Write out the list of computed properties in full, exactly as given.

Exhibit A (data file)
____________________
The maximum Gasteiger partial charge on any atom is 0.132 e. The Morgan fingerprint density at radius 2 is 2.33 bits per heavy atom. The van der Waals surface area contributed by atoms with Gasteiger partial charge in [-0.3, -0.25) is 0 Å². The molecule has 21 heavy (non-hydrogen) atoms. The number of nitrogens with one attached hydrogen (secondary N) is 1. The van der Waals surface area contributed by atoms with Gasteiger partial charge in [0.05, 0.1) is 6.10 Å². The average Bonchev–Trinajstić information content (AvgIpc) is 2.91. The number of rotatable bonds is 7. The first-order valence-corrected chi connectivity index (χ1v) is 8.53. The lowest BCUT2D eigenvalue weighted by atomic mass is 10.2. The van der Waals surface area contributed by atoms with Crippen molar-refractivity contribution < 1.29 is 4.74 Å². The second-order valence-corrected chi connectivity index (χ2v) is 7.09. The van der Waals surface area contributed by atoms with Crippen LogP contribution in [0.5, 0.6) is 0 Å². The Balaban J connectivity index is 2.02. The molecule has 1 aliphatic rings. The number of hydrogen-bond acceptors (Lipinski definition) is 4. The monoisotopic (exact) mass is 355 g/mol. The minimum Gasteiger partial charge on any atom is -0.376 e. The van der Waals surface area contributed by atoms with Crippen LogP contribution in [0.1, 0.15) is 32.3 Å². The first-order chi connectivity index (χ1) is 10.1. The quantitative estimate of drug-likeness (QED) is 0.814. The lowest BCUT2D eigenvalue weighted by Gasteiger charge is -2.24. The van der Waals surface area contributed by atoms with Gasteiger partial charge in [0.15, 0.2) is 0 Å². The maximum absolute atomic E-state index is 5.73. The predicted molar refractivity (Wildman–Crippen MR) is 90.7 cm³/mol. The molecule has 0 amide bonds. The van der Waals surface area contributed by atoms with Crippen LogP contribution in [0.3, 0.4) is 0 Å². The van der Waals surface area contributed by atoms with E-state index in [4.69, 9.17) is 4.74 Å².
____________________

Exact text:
The maximum Gasteiger partial charge on any atom is 0.132 e. The Morgan fingerprint density at radius 2 is 2.33 bits per heavy atom. The van der Waals surface area contributed by atoms with Gasteiger partial charge in [-0.3, -0.25) is 0 Å². The molecule has 21 heavy (non-hydrogen) atoms. The number of nitrogens with one attached hydrogen (secondary N) is 1. The van der Waals surface area contributed by atoms with Gasteiger partial charge in [0.05, 0.1) is 6.10 Å². The average Bonchev–Trinajstić information content (AvgIpc) is 2.91. The number of rotatable bonds is 7. The first-order valence-corrected chi connectivity index (χ1v) is 8.53. The lowest BCUT2D eigenvalue weighted by atomic mass is 10.2. The van der Waals surface area contributed by atoms with Crippen molar-refractivity contribution < 1.29 is 4.74 Å². The second-order valence-corrected chi connectivity index (χ2v) is 7.09. The van der Waals surface area contributed by atoms with Crippen LogP contribution in [0.5, 0.6) is 0 Å². The Balaban J connectivity index is 2.02. The molecule has 1 aliphatic rings. The number of hydrogen-bond acceptors (Lipinski definition) is 4. The monoisotopic (exact) mass is 355 g/mol. The minimum Gasteiger partial charge on any atom is -0.376 e. The van der Waals surface area contributed by atoms with Crippen LogP contribution in [0.1, 0.15) is 32.3 Å². The first-order chi connectivity index (χ1) is 10.1. The quantitative estimate of drug-likeness (QED) is 0.814. The lowest BCUT2D eigenvalue weighted by Gasteiger charge is -2.24. The van der Waals surface area contributed by atoms with Gasteiger partial charge in [0.15, 0.2) is 0 Å². The maximum absolute atomic E-state index is 5.73. The predicted molar refractivity (Wildman–Crippen MR) is 90.7 cm³/mol. The molecule has 0 amide bonds. The van der Waals surface area contributed by atoms with Crippen LogP contribution in [0.3, 0.4) is 0 Å². The van der Waals surface area contributed by atoms with E-state index in [4.69, 9.17) is 4.74 Å².